Shock ads to warn teens about drugs

Drug-ravaged faces, a teen in a body bag and details of poisonous ingredients are among the confronting images students are using to warn about illicit narcotics.

As part of an innovative pilot project created by Peel Sen. Const. Tam McKeown, Comet Bay College Year 10 to 12 students made TV advertisements to educate other teenagers about the consequences of using illegal and synthetic drugs.

Sen. Const. McKeown said young people were often reluctant to accept safety advice from adults for anything from drugs to road safety because they regarded it as "preaching".

"This project empowers them to educate other teenagers because they know the mindset of the age group and what will resonate," he said.

Teacher Matt Potts believed the teenagers had learnt a lot about the dangers of drug use through their research to create the films and had adopted a negative attitude towards drugs.

"We've also had students opening up to teachers about drug issues they had previously had with friends and family - so that's positive to have that communication," he said.

The most recent Australian School Student Alcohol and Drug Survey: Illicit Drug Report found that 16.3 per cent of students aged 12 to 17 reported using at least one illicit drug in 2011. More than 29 per cent of students aged 16 and 17 admitted using drugs that year.

The report said drug use was responsible for about 80 deaths in WA each year.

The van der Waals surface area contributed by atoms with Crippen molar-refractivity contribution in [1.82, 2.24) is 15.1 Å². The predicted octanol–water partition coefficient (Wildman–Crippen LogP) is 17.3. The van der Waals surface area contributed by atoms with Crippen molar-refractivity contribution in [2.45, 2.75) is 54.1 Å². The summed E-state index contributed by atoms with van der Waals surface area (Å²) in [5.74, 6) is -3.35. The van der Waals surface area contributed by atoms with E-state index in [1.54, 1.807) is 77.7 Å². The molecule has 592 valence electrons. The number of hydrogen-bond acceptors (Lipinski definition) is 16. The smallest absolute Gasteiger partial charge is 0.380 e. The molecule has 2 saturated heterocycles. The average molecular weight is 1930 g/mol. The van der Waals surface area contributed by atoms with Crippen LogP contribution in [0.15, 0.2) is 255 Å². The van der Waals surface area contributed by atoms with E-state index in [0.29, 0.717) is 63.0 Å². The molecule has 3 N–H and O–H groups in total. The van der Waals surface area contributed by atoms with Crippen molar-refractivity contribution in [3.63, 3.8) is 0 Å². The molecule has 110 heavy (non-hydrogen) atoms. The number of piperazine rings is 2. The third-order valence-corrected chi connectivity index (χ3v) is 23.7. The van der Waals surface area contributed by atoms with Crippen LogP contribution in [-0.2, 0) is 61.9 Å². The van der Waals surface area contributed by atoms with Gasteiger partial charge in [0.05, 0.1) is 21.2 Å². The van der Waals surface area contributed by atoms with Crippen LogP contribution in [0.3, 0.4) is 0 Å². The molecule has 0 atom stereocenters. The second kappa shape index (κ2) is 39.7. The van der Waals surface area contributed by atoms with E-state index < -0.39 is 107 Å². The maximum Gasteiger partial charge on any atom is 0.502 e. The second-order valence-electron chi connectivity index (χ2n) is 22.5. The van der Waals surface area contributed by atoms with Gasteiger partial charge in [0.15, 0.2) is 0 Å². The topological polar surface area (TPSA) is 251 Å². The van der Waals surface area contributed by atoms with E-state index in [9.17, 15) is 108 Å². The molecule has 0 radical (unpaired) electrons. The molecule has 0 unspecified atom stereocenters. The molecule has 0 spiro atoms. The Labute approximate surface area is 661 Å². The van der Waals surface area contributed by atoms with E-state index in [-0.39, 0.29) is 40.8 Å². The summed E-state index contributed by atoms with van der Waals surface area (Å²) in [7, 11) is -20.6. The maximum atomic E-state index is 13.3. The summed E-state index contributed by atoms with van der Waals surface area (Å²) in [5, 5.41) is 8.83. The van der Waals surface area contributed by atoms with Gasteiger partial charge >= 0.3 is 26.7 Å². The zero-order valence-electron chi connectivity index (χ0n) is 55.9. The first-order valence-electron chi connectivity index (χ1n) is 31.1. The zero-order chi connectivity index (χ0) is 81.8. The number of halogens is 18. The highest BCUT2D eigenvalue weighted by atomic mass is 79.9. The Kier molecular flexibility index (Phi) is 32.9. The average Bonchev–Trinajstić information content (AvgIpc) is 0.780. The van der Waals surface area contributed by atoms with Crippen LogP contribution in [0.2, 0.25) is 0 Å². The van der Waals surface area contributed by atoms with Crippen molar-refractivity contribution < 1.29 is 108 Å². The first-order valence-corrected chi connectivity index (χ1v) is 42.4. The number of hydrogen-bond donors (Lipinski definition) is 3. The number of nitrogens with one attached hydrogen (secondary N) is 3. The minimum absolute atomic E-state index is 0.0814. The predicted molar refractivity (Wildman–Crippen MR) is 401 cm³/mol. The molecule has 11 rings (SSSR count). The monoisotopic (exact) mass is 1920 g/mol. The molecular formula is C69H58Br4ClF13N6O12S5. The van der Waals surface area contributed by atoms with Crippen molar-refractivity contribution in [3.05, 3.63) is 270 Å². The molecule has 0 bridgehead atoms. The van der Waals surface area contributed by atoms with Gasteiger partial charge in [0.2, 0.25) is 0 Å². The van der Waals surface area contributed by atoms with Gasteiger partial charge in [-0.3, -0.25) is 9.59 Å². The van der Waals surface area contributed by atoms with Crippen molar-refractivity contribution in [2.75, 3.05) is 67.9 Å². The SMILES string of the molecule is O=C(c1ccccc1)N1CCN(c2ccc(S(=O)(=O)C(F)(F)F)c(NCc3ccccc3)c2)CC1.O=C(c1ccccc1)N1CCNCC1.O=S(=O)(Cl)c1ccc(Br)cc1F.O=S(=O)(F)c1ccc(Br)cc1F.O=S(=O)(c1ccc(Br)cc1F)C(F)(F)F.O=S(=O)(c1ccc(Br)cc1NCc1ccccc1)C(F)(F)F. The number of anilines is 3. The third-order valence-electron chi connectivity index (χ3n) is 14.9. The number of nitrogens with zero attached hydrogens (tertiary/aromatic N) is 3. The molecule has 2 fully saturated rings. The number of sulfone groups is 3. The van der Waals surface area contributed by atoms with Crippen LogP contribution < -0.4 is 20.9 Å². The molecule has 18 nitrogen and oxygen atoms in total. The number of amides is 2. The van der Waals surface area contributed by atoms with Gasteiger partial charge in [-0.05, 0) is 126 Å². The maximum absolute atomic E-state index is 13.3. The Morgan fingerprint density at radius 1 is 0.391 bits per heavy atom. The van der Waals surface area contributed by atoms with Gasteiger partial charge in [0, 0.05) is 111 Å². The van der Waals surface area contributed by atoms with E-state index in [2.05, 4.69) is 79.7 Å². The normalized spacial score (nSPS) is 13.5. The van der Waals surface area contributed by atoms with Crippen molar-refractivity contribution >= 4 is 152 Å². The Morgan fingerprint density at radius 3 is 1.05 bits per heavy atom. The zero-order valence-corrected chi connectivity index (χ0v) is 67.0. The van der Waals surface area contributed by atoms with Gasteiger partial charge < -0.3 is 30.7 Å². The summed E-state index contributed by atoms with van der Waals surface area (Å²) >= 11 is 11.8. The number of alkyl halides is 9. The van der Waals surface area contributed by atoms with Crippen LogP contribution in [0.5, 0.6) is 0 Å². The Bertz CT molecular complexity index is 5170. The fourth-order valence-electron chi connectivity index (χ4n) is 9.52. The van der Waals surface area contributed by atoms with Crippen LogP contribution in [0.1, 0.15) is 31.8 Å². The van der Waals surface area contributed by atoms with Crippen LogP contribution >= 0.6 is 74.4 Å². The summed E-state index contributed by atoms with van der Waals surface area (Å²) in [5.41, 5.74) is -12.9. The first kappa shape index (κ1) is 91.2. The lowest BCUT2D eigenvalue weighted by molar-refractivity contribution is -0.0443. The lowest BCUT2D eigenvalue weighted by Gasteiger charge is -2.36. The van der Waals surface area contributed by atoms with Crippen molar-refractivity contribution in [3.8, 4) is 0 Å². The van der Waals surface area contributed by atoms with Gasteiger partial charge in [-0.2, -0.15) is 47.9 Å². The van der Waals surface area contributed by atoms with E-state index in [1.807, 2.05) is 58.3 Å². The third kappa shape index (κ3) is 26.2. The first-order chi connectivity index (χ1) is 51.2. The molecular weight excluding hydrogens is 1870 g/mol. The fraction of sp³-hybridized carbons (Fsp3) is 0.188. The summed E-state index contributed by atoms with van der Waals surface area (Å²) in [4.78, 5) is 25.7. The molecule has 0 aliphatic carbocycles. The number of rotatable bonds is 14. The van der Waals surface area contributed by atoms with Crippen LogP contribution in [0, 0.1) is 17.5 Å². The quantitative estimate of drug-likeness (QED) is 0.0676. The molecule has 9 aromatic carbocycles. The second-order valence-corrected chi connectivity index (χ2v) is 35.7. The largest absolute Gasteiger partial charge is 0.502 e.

In 2010, West Australians were taken to hospital 5644 times for conditions related to drug use, costing about $30 million.

Year 12 student Madelyn Veenstra said she believed the project was worthwhile and the messages were more likely to be listened to when coming from someone of similar age.

Murdoch University lecturers taught the students about the power of social media and how to research and sell a concept. Local drug action groups and School Drug Education and Road Aware also provided information.

The 34 student videos are on YouTube and many students, including Madelyn, have marketed theirs on social networking sites and even websites of non-profit organisations.

The 10 films that get the most YouTube hits will be judged by a media industry expert.

Students have a chance to win media work experience.

Sen. Const. McKeown hopes to expand the project to other schools next year.

The West Australian

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